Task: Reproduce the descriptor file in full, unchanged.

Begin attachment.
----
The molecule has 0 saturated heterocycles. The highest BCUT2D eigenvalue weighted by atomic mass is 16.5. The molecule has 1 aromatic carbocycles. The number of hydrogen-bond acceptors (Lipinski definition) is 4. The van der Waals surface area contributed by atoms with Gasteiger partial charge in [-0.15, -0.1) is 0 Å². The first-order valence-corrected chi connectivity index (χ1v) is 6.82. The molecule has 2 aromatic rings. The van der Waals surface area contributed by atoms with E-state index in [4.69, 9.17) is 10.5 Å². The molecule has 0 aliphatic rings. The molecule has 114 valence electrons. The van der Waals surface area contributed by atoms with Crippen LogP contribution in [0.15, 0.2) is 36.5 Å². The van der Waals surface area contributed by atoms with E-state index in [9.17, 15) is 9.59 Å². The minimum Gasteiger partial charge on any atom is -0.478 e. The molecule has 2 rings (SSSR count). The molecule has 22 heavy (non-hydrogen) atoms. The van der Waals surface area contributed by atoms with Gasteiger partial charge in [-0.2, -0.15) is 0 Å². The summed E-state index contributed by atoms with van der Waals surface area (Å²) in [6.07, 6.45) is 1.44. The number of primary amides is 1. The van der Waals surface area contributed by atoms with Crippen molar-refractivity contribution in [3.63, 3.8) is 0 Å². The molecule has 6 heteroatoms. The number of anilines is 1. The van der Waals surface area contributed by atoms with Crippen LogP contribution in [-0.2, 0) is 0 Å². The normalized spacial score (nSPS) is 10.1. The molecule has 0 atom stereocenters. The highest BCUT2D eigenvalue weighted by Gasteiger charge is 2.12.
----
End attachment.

The molecule has 0 saturated heterocycles. The highest BCUT2D eigenvalue weighted by atomic mass is 16.5. The molecule has 1 aromatic carbocycles. The number of hydrogen-bond acceptors (Lipinski definition) is 4. The van der Waals surface area contributed by atoms with Gasteiger partial charge in [-0.15, -0.1) is 0 Å². The first-order valence-corrected chi connectivity index (χ1v) is 6.82. The molecule has 2 aromatic rings. The van der Waals surface area contributed by atoms with E-state index in [4.69, 9.17) is 10.5 Å². The molecule has 0 aliphatic rings. The molecule has 114 valence electrons. The van der Waals surface area contributed by atoms with Crippen LogP contribution in [0.15, 0.2) is 36.5 Å². The van der Waals surface area contributed by atoms with E-state index in [9.17, 15) is 9.59 Å². The minimum Gasteiger partial charge on any atom is -0.478 e. The molecule has 2 rings (SSSR count). The molecule has 22 heavy (non-hydrogen) atoms. The van der Waals surface area contributed by atoms with Gasteiger partial charge in [-0.2, -0.15) is 0 Å². The summed E-state index contributed by atoms with van der Waals surface area (Å²) in [6.07, 6.45) is 1.44. The number of primary amides is 1. The van der Waals surface area contributed by atoms with Crippen molar-refractivity contribution in [3.63, 3.8) is 0 Å². The molecule has 6 heteroatoms. The number of anilines is 1. The van der Waals surface area contributed by atoms with Crippen LogP contribution in [-0.2, 0) is 0 Å². The normalized spacial score (nSPS) is 10.1. The molecule has 0 atom stereocenters. The highest BCUT2D eigenvalue weighted by Gasteiger charge is 2.12.